Following the thread through history brought Deepak and his colleagues to a series of natural history paintings produced in 1836 by a Danish physician and zoologist named Theodore Cantor.

Cantor was working for the British East India Company, during which time he used this position to become the first western scientist to collect and scientifically describe many species, including the Siamese fighting fish and king cobra. 

He also collected paintings of many of these animals, including snakes. The paintings are now held at the Museum (B.H. Hodgson's collection) and the Bodleian Library in Oxford (Cantor's collection)., which allowed the team to study the pictures in exquisite detail.

These paintings are so detailed that even the number of scales on the snake's heads can be counted, which can be used as a way to tell species apart.

It turned out that some of the snake paintings drawn 185 years ago were misidentified. By comparing them with actual specimens the painted snakes were eventually identified as banded racers, and played a key role in resolving the confusion and helped in describing the new species.

A  brown snake with a lighter, cream underbelly and balck eye sits coiled on the ground.

The original banded racer is now known as Playceps plinii, and can be found throughout much of India ©Pratyush Mohapatra

After wading through the rest fof the literature surrounding the banded racer, including reassessing over 400 different accounts of the snake, Deepak and his team confirmed that the racer was not just a single species as had long been thought.

Two species out of one

The original banded racer is now known scientifically as Platyceps plinii. This is the most common racer species found across much of India and has been given a new scientific name as through all this research they even found it to belong to a different genus.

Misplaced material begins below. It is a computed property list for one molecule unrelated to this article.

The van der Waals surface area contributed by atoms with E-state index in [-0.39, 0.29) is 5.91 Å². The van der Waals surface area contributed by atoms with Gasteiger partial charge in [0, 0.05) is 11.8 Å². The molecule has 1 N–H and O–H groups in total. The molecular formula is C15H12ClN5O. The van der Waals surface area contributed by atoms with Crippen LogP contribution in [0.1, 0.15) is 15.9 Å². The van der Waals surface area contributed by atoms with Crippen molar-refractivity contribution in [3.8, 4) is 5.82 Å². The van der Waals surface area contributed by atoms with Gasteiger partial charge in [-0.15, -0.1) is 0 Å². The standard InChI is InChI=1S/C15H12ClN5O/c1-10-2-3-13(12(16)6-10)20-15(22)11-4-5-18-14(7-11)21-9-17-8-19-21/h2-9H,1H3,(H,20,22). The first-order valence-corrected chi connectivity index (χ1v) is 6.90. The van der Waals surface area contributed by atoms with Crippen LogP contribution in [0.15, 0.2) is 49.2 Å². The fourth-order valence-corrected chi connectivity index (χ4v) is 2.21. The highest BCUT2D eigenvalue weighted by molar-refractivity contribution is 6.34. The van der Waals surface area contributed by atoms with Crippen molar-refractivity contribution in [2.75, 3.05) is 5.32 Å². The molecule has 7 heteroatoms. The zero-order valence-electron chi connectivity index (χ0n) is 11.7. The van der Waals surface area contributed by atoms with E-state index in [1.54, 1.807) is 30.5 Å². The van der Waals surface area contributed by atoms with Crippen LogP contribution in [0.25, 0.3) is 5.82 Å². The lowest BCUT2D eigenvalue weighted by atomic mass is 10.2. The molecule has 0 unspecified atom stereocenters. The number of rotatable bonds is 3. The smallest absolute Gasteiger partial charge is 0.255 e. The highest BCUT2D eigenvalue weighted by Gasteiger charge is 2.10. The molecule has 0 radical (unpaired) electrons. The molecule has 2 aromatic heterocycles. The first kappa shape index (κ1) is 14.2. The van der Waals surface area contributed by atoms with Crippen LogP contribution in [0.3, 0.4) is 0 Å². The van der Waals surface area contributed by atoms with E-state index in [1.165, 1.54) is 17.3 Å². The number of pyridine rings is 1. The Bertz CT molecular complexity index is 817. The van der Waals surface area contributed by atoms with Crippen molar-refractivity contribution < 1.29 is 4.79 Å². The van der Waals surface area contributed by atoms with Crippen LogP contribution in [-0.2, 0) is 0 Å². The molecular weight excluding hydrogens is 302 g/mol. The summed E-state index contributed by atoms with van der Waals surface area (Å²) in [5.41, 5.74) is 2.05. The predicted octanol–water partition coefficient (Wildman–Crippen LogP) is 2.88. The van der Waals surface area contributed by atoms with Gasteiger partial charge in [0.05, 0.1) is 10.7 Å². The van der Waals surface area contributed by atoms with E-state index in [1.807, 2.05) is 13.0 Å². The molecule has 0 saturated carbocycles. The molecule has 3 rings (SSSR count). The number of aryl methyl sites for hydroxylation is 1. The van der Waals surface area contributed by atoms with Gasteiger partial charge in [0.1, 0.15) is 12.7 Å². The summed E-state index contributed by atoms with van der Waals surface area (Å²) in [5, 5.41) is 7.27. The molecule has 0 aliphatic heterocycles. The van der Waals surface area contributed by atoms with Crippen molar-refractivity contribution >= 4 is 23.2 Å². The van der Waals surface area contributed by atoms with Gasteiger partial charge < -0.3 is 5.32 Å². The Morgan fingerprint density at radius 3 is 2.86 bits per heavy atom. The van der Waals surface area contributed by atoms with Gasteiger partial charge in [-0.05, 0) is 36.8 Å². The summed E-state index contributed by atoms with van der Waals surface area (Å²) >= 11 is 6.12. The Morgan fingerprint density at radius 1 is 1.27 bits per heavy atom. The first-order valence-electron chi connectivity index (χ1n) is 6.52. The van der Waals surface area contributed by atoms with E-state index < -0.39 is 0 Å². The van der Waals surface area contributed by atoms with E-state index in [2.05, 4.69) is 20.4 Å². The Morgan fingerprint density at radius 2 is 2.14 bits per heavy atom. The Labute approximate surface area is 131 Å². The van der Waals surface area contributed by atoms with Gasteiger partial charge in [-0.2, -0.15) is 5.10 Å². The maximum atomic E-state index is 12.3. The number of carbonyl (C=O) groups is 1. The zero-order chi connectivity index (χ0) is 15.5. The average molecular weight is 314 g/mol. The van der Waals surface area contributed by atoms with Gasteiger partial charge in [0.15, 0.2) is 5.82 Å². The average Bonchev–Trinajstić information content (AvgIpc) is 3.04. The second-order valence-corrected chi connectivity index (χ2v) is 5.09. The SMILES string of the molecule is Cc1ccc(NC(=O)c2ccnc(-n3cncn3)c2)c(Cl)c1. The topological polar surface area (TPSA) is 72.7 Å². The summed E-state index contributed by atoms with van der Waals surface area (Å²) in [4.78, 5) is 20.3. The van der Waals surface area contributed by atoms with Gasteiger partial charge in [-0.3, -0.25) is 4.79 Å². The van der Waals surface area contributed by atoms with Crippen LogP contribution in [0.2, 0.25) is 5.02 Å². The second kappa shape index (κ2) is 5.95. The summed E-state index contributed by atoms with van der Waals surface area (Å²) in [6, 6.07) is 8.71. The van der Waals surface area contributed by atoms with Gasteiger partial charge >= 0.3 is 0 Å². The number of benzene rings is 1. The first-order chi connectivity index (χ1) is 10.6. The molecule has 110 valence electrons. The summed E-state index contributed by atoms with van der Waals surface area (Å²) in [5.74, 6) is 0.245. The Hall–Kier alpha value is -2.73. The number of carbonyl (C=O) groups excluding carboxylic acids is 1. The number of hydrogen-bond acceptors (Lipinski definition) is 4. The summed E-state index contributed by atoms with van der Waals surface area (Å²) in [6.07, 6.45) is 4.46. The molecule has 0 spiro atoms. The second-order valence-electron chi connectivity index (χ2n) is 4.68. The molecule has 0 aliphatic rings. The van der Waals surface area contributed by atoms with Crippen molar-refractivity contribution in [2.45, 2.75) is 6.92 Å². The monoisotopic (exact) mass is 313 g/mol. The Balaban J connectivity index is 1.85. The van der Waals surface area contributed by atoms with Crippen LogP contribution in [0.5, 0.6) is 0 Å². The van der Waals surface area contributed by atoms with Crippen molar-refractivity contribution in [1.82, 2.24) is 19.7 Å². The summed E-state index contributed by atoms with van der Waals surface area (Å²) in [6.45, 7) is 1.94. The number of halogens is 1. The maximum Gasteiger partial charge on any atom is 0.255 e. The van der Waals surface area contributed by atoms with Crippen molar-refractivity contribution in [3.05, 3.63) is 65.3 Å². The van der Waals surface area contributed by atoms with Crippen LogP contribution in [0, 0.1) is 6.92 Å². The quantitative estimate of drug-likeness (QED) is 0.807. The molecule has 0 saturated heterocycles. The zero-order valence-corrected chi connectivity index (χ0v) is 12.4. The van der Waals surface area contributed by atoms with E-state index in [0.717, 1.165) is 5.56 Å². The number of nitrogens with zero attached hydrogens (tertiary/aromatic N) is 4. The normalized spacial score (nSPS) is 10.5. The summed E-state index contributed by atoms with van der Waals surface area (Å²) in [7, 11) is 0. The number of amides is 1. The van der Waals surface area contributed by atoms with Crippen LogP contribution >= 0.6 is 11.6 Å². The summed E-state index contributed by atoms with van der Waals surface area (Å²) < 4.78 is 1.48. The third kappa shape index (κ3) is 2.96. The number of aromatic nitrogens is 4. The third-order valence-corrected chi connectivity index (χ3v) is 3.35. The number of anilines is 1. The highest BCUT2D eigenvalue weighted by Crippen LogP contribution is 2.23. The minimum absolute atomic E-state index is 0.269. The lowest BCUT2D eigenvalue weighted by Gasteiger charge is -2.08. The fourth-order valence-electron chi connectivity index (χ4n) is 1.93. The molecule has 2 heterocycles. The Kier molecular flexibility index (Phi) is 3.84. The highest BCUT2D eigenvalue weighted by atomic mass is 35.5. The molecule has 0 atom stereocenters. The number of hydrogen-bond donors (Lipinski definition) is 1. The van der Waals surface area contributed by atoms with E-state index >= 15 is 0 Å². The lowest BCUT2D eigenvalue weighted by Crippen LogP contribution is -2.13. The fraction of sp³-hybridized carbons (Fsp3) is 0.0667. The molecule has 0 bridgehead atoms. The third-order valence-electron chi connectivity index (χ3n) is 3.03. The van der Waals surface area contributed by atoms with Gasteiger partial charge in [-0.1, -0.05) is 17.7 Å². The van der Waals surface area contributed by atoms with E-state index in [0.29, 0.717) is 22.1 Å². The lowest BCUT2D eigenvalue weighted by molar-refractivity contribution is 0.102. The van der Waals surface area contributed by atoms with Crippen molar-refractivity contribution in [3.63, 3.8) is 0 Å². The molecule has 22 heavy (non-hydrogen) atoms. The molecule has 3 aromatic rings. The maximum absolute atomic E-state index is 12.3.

It also helps to clear up all previous confusion that has arisen from a huge range of different names being given to the one snake. 

The new species is now known as Joseph's racer, Platyceps josephi. The species has been found to have a much more restricted distribution, found only in the south-eastern state of Tamil Nadu, which may have an impact on the snake's conservation.

'They live in dry savanna-like habitats,' explains Deepak. 'You could even go so far as to say in some areas it is semi-arid desert because there are not even small trees, just dry scrub.

'The Joseph's racer is not particularly common. We have given a recommendation based on their distribution and the data available that it is most likely a Vulnerable species because of its restricted distribution.'

This work highlights the importance of clearing up these historical muddles, as researchers now know that the species from Tamil Nadu is different and could face threats to its continued survival.

It also shows just how important all aspects of collections are. The work relied not only on specimens of snakes in jars, but also skin collections made 225 years ago and paintings held in the library, all combining to clear up one issue of taxonomy.